How the Theology of Entropy Gave Me a New Way of Looking at Housework

I’ve been telling people lately that cleaning is not my spiritual gift.  Most people laugh, either in pity or sympathy, but one person helpfully pointed out that cleaning isn’t a spiritual gift listed in scripture.  That person didn’t know me very well.  That’s one of the hard parts about moving.

But I digress.

I’ve blogged a lot about my battle with housework and learning to be tidy to the glory of God.  I keep blogging about it, because I keep struggling with it.  I’m making baby steps (or the Lord is making baby steps in me) and things are better now than they were before the mackerdoodle was born.  Usually.

But even on the good days, I find myself resenting the continual return of disorder in my home.  Tuesday my house looked fine.  We had a friend join us for lunch and while he certainly didn’t ask me if Martha Stewart had staged my home, he also didn’t check to see if his tetanus shot was current.  Less than 24 hours later, there were dirty dishes, the floor needed to be mopped (again), and the hot spots could be seen from space.  That just ticks me RIGHT OFF!  I like to accomplish a task and move on.  I can’t do that with housework.  I get the kitchen clean, go to clean the toilet and come back to find crumbs on the kitchen counter and dishes in the sink.  It’s sisyphean.

As I was mopping the floor (again) this week I began to contemplate entropy – the scientific concept that things move from order to disorder – as my mental response to an article about theistic evolution.  It was completely unrelated to the chore I was completing at the time, but as I thought through the abstract concepts of entropy, I realized my home was an example of entropy in action.  If left to itself it proceeds from order to disorder and can only be returned to order with an expenditure of energy.  At that realization, the abstract ideas bouncing around in my brain began to have  a concrete application.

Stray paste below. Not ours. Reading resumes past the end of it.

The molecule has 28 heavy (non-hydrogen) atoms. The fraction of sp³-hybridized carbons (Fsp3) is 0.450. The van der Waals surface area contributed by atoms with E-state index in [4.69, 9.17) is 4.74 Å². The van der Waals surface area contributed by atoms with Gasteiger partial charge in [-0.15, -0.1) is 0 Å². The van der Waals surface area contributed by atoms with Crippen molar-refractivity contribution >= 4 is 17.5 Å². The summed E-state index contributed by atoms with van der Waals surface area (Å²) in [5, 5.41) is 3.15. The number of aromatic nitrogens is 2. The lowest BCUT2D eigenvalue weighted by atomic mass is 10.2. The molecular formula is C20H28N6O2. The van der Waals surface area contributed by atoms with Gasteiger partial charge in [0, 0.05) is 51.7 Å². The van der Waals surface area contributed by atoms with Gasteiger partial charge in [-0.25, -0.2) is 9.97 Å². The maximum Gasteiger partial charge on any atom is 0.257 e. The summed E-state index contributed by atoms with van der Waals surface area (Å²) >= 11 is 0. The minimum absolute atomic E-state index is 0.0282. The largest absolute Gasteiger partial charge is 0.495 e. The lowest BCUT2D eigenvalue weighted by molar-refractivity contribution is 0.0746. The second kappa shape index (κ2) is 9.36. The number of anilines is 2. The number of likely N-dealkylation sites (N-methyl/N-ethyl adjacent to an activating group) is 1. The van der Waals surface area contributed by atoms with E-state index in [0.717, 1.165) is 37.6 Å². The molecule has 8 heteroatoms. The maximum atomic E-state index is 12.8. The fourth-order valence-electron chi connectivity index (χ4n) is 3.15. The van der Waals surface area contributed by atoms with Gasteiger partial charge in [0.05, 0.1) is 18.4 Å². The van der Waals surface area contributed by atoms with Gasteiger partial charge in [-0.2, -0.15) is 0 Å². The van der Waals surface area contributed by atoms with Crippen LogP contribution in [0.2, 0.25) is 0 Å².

The puritans considered entropy a result of the fall of man.  A large part of their theology said that God’s command to subdue the earth was a command to restore order from chaos; to continually expend the energy required to fight the effects of sin on creation.  For this reason they considered tradesmen to have a high calling from the Lord, because when a cooper repaired a barrel or a plumber repaired plumbing or a blacksmith repaired a broken plow, those men were redeeming creation from the fall.  This was also applied to the calling of women in their homes.  Men fight entropy outside of their homes, and women do it inside.

That puts housework into a completely different category for me.  The reason the Lord commands us to be busy at home, is because it is one of the ways we fight the effect of sin.  Housework is more than an inconvenience, it’s a direct assault on the powers of this world.  It’s not mopping, it’s spiritual warfare!